Earlier this month, the Arts and Cultural Alliance of Sarasota County debuted the Sarasota Keys Piano Project.

Pedro Reyes says being Mexican is like living in an apartment where an upstairs neighbor has a leaking swimming pool.

"Just what is leaking," says Reyes, "is hundreds of thousands of guns."

He wants people to think about the availability of guns in the United States, and the impact that has in Mexico.

USF Contemporary Art Museum

In 2008, Mexican artist Pedro Reyes took the concept of turning swords into plowshares literally and created an art campaign called Palas por Pistolas. People voluntarily gave up more than 1500 weapons, which he first melted down to turn into the same number of shovels, then used them to plant a corresponding number of trees.

Shortly after that, government officials pointed out there was a similar gun return policy in the city of Juarez and asked Reyes if he wanted to use those weapons in his art. He said yes, and in return, received more than 6700 firearms.

But instead of shovels, this time Reyes broke them down and turned their components into musical instruments.

“Same as a shovel plants a tree, a musical instrument is also something that is alive," Reyes says. "Every time you use it, you generate a new sound, a new event and people can gather around the music and I believe that just instruments are kind of the diametrically opposite to what a gun is - like, the guns are the rule of fear and music is the rule of trust.”

Some of those musical instruments are currently on display at the USF Contemporary Art Museum as part of the celebration of its 25 anniversary, CAM@25: Social Engagement.

Marian McPartland, who gave the world an intimate, insider's perspective on one of the most elusive topics in music — jazz improvisation — died of natural causes Tuesday night at her home in Long Island, N.Y. She was 95.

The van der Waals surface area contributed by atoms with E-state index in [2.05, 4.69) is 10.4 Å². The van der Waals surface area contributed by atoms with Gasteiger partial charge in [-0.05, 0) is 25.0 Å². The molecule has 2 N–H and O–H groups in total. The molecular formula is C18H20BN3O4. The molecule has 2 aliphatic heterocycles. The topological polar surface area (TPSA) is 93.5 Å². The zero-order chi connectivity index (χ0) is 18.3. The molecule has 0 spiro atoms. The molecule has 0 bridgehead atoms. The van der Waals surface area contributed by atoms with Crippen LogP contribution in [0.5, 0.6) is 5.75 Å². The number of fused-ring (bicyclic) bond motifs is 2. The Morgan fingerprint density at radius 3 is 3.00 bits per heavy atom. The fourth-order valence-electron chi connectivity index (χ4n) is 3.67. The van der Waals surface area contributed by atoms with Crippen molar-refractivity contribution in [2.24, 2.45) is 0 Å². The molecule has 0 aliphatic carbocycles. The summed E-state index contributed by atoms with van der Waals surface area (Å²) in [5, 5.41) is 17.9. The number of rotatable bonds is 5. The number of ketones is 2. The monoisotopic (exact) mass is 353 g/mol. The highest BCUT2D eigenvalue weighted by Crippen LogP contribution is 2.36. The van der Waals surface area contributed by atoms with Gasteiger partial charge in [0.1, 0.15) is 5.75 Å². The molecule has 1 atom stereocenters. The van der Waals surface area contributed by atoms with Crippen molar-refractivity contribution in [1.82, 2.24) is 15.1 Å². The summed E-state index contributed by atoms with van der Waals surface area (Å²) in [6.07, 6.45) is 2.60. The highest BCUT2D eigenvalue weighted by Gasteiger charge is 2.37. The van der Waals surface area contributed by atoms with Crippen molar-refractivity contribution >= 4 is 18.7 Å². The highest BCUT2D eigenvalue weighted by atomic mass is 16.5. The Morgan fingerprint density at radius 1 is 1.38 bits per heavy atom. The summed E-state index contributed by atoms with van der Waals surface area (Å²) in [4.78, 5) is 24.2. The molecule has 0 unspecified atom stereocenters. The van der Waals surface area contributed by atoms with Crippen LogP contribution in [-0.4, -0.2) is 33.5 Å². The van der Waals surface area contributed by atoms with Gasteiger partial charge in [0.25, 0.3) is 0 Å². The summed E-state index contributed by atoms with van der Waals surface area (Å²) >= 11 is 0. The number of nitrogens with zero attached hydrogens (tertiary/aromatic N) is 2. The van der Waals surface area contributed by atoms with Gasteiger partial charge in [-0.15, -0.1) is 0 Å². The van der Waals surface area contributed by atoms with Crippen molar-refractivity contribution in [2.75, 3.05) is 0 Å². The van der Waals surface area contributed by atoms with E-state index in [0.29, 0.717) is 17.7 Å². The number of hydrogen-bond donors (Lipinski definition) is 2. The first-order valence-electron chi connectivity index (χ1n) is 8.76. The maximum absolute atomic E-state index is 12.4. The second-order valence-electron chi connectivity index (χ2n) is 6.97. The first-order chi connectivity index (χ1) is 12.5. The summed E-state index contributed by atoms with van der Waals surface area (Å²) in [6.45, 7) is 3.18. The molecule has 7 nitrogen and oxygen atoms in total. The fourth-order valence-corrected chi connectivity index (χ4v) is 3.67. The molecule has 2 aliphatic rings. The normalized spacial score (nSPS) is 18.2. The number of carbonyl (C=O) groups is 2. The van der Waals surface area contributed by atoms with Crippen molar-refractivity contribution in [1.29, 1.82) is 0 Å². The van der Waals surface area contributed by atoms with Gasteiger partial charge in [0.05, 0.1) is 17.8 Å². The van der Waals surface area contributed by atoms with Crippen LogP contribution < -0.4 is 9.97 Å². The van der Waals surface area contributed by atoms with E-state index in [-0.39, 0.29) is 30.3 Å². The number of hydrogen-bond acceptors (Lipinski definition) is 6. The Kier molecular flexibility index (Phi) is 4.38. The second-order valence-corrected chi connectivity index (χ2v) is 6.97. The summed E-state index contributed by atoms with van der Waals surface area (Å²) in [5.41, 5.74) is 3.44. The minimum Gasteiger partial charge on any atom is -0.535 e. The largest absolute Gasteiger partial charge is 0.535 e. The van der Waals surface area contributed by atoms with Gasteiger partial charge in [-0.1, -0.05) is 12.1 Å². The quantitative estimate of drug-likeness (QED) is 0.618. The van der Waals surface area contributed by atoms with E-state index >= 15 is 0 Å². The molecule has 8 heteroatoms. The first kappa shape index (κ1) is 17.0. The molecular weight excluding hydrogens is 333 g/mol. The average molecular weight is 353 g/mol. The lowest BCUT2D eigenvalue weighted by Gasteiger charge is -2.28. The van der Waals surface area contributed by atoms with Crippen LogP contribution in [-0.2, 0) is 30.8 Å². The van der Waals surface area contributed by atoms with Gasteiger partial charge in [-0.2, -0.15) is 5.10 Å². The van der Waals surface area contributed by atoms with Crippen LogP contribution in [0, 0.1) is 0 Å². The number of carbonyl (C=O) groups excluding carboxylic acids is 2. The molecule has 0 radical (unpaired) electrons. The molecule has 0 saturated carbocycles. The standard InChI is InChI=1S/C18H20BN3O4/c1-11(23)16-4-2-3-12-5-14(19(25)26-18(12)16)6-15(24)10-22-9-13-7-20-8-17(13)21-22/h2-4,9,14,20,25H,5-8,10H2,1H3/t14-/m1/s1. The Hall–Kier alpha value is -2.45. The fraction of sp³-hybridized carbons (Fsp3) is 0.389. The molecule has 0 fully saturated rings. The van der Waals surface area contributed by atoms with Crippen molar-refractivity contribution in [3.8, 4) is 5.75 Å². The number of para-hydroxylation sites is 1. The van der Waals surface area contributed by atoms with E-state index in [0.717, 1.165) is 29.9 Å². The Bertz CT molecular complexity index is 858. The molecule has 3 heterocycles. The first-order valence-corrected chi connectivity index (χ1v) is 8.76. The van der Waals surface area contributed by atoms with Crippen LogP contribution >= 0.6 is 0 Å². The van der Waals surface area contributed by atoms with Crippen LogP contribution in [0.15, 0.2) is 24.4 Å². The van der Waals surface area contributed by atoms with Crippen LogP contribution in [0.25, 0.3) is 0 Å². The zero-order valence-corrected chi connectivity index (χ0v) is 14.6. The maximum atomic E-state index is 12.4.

Albert Murray, the influential writer and critic who helped found Jazz at Lincoln Center, died Sunday at home in Harlem. He was 97 years old. Duke Ellington once described him as the "unsquarest person I know."

For Murray, jazz and blues were more than just musical forms. They were a survival technique — an improvisatory response to hardship and uncertainty, as he told NPR in 1997: "You don't know how many bars you have, but however many of them you can make swing, the better off you are. That's about it."

Bay News 9

Stevie Wonder's message is about 5,000 signatures short of being signed, sealed and delivered to Tallahassee.

A day after George Zimmerman's acquittal in the shooting death of Trayvon Martin, the singer announced during a concert in Quebec City that he wouldn't perform in Florida until the state's Stand Your Ground law is abolished.

More than 10,000 people have followed Wonder's lead, signing a petition to boycott Florida until the self-defense law is repealed.

Million Puppet March

Terry Gross interviews A-listers all the time. But when stars come on her show, more often than not, they're the ones who end up gushing about her:

  • Drew Barrymore: "Thank you, Miss Terry Gross -- someone I listen to on a regular basis. I can't believe I have the privilege of being on your program."
  • Justin Timberlake: "I am such a fan. I was so excited to be on the show."
  • Jimmy Fallon: "I'm a big fan. Thank you so much for having me on."
  • Stephen Colbert: "Thanks for having me on. It's always fun."

Given Gross' cult-like following among interviewees and NPR listeners alike, it was only a matter of time before the Fresh Air host got her own anthem.

Dalia Colón / WUSF

When it comes to performing, Jim Copeland is a pro. He’s been directing choirs since his dad volunteered him to lead music at a friend’s congregation, Nebraska Avenue Church of Christ. He was just 15 at the time.

"In fact, I had to ride a streetcar over there because I didn’t have a driver’s license at that time," said Copeland, 78.


Since then, Copeland has racked up quite a resume.